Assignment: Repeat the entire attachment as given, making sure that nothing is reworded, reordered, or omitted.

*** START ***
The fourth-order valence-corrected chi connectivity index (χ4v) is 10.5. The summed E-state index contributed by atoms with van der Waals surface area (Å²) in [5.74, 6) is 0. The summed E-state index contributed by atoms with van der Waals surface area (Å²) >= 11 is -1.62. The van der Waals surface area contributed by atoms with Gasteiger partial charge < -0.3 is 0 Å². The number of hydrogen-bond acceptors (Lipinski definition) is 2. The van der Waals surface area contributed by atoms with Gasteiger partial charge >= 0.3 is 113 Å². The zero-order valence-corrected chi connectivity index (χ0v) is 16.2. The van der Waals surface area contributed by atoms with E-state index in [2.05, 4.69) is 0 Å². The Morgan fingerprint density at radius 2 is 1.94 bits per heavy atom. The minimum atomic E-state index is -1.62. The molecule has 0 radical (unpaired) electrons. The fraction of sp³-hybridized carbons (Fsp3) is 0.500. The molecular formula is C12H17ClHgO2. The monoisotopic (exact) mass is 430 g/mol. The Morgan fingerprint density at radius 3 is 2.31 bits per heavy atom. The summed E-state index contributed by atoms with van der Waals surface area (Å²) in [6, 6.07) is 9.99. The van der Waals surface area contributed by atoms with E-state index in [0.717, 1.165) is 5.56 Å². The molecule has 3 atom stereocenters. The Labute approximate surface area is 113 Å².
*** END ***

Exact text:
The fourth-order valence-corrected chi connectivity index (χ4v) is 10.5. The summed E-state index contributed by atoms with van der Waals surface area (Å²) in [5.74, 6) is 0. The summed E-state index contributed by atoms with van der Waals surface area (Å²) >= 11 is -1.62. The van der Waals surface area contributed by atoms with Gasteiger partial charge < -0.3 is 0 Å². The number of hydrogen-bond acceptors (Lipinski definition) is 2. The van der Waals surface area contributed by atoms with Gasteiger partial charge >= 0.3 is 113 Å². The zero-order valence-corrected chi connectivity index (χ0v) is 16.2. The van der Waals surface area contributed by atoms with E-state index in [2.05, 4.69) is 0 Å². The Morgan fingerprint density at radius 2 is 1.94 bits per heavy atom. The minimum atomic E-state index is -1.62. The molecule has 0 radical (unpaired) electrons. The fraction of sp³-hybridized carbons (Fsp3) is 0.500. The molecular formula is C12H17ClHgO2. The monoisotopic (exact) mass is 430 g/mol. The Morgan fingerprint density at radius 3 is 2.31 bits per heavy atom. The summed E-state index contributed by atoms with van der Waals surface area (Å²) in [6, 6.07) is 9.99. The van der Waals surface area contributed by atoms with E-state index in [0.717, 1.165) is 5.56 Å². The molecule has 3 atom stereocenters. The Labute approximate surface area is 113 Å².